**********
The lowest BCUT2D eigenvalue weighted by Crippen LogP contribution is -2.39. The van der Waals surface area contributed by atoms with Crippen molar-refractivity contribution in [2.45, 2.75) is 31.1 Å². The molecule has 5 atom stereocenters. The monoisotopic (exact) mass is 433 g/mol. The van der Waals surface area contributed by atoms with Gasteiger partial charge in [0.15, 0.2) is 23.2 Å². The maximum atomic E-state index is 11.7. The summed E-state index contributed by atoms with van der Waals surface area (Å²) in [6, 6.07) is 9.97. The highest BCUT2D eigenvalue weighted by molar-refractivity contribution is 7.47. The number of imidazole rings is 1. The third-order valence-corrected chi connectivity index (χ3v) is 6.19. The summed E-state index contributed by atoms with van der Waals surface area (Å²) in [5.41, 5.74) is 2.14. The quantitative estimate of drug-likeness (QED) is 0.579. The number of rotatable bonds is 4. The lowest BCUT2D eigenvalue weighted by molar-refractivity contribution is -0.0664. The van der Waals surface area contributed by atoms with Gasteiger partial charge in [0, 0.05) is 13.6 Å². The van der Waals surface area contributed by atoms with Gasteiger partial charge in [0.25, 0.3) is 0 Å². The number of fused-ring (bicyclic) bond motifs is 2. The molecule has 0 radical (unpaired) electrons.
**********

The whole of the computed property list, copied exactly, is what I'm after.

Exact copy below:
The lowest BCUT2D eigenvalue weighted by Crippen LogP contribution is -2.39. The van der Waals surface area contributed by atoms with Crippen molar-refractivity contribution in [2.45, 2.75) is 31.1 Å². The molecule has 5 atom stereocenters. The monoisotopic (exact) mass is 433 g/mol. The van der Waals surface area contributed by atoms with Gasteiger partial charge in [0.15, 0.2) is 23.2 Å². The maximum atomic E-state index is 11.7. The summed E-state index contributed by atoms with van der Waals surface area (Å²) in [6, 6.07) is 9.97. The highest BCUT2D eigenvalue weighted by molar-refractivity contribution is 7.47. The number of imidazole rings is 1. The third-order valence-corrected chi connectivity index (χ3v) is 6.19. The summed E-state index contributed by atoms with van der Waals surface area (Å²) in [5.41, 5.74) is 2.14. The quantitative estimate of drug-likeness (QED) is 0.579. The number of rotatable bonds is 4. The lowest BCUT2D eigenvalue weighted by molar-refractivity contribution is -0.0664. The van der Waals surface area contributed by atoms with Gasteiger partial charge in [0, 0.05) is 13.6 Å². The van der Waals surface area contributed by atoms with Gasteiger partial charge in [0.25, 0.3) is 0 Å². The number of fused-ring (bicyclic) bond motifs is 2. The molecule has 0 radical (unpaired) electrons.